AT&T is struggling to find a buyer for its Latin American DTH business.
The seismic shift in paid video away from legacy broadcast towards online services has occurred first in developed nations spearheaded by the US, but recently similar trends have been gathering force in some developing markets as well.
This is being reinforced by the rise in mobile video consumption likely to be boosted further by the higher bit rates enabled by 5G, given that fixed line broadband coverage is often patchy and poor quality in emerging countries, especially in rural areas.
Evidence of this shift has come from AT&T’s ongoing failure to find a buyer for its DirecTV Latin American DTH business, which now trades as Vrio. This dates back to 2015 when AT&T completed its acquisition of DirecTV for $67.1 billion, or $49 billion after taking account of debts that had to be paid. This included DirecTV’s operations in the US, as well as those in a number of Latin American countries that have come under the Vrio brand.
At the time of the acquisition, DirecTV revenues were still growing, even in the US where it was the cable operators that were first to experience down turn starting from around 2010. The malaise later spread to DirecTV in the US while many of the Latin American operations were then dragged down by stagnation or recession in their own economies.
This has in turn compromised competitiveness of AT&T as a whole, leading CEO John Stankey to seek sales for poorly performing divisions, or those now considered peripheral to the core business focused around broadband, mobile and streaming. This included Vrio, whose subscriber base shrunk 21% year on year to 10.7 million in Q2 2020 from 13.5 million, with a corresponding 27% drop in revenue to $752 million, bringing in a loss of $79 million for the division across the first half of 2020.
Given such data, coupled with downturn even in its streaming businesses, buyers have not been rushing forward for DirecTV. Yet AT&T as a whole will hope that what it loses in DTH it will gain on the mobile front through its presence there in Latin America, as video consumption migrates in that direction. It will draw some solace here from recent forecasts, including the latest mobility report from Sweden’s Ericsson, one of the major global cellular infrastructure and technology companies.
As Ericsson has pointed out, 5G networks are set to go live this year in Argentina, Brazil, Chile, Colombia and Mexico despite investment cuts resulting from the Covid-19 pandemic. Ericsson has predicted that 5G will account for 13% of mobile subscriptions in Latin America by 2025, while 4G subscriptions will rise from 51% in 2019 to 68% by 2025, as 3G and 2G decline steeply. This combined total of 81% for 4G and 5G subscriptions services by 2025 is significant because even the former will enable good quality HD quality video services, if not ultra HD.
Broader evidence that the gap between 5G deployment in developed and emerging markets will be far smaller in the case of 5G than it was for providing generations of cellular technology has come from a survey by ABI Research. This reflects acceptance by governments that broadband access of some form is critical for competitive success and that 5G will deliver levels of capacity, bit rate and latency that will meet a much wider variety of use cases than even 4G.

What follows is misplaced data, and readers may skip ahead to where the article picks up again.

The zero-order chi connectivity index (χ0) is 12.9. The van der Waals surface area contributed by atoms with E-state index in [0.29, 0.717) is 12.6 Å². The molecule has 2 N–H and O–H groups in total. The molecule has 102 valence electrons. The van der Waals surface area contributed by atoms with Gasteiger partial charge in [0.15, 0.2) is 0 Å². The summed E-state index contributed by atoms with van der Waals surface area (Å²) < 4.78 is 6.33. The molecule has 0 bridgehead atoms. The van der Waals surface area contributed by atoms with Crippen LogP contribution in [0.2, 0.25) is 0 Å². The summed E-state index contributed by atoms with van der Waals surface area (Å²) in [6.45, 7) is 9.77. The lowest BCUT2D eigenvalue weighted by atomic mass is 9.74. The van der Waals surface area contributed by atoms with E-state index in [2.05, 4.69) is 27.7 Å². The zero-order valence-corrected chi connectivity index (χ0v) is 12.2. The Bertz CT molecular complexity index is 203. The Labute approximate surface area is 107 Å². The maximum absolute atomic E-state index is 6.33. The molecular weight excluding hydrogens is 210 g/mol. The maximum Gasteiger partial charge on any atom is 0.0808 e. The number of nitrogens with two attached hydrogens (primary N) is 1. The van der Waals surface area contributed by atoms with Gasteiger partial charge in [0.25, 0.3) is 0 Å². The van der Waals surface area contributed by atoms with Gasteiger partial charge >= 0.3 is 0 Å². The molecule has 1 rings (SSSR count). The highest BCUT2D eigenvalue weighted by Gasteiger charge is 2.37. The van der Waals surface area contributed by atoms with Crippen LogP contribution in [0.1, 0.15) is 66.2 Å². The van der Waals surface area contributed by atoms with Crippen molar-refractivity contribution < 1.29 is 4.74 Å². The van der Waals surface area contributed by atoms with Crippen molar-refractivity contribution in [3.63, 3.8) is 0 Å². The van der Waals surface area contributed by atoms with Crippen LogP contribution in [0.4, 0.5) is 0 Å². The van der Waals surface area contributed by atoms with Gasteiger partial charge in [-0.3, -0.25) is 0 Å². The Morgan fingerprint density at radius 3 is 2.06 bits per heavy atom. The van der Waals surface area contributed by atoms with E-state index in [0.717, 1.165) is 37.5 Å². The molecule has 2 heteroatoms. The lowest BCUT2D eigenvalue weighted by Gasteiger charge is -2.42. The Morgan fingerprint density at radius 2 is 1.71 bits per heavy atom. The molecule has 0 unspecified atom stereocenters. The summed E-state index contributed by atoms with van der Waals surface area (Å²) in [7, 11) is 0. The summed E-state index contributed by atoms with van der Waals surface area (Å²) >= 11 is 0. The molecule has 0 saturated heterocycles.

As a result, we find ABI Research predicting that the Compound Annual Growth Rate (CAGR) of 5G subscriptions in emerging markets will average 26% between 2020 and 2030, only 2% below the global average of 28% raised by greater investments in developed nations.
The covid-19 pandemic could even act as a catalyst, according to the company, by underlining the importance of a connected world. “These deployments can serve as a great complementary technology for key national initiatives, such as the Thailand 4.0 Smart City Initiative, India’s Smart City Mission, and the Vision of Indonesia 2045,” said Miguel Castaneda, Industry Analyst at ABI Research.
The firm takes India to exemplify these trends as the world’s second most populous nation with a fast developing economy, where as it happens DTH services are holding up better than in most of Latin America. With 65% of the 1.35 billion population living in rural areas, ABI Research forecasts India’s mobile data traffic, spread across 1.2 billion subscribers, will proliferate to 160.4 Exabytes by 2025. This would for the first time exceed the combined mobile data traffic of developed nations that year of 159.7 Exabytes, although such predictions do need taking with a good pinch of salt.
You might also like...
The launch of new low orbit satellites for global network coverage will have a significant impact on remote live streaming for broadcasters and webcasters. With the likes of Elon Musk’s SpaceX, Amazon’s Kuiper, or one of the other ven…
The future of DTH satellite TV services is bleak in leading developed markets, especially North America, but much more positive in some major emerging countries, notably India.
Public internet-based remote TV production adds new critical monitoring points to avoid digital cliffs.
Late last year, the Federal Communications Commission announced plans to establish a 5G Fund, making $9 billion available to help mobile network operators (MNOs) deploy 4G and 5G mobile wireless services in hard-to-reach rural America. Some call these areas with sparse…
As broadcasters launch NEXTGEN TV and telecoms launch 5G, a couple of high-profile, rich-guys with rocket companies are racing to build new wireless data communications infrastructures to benefit everyone, everywhere.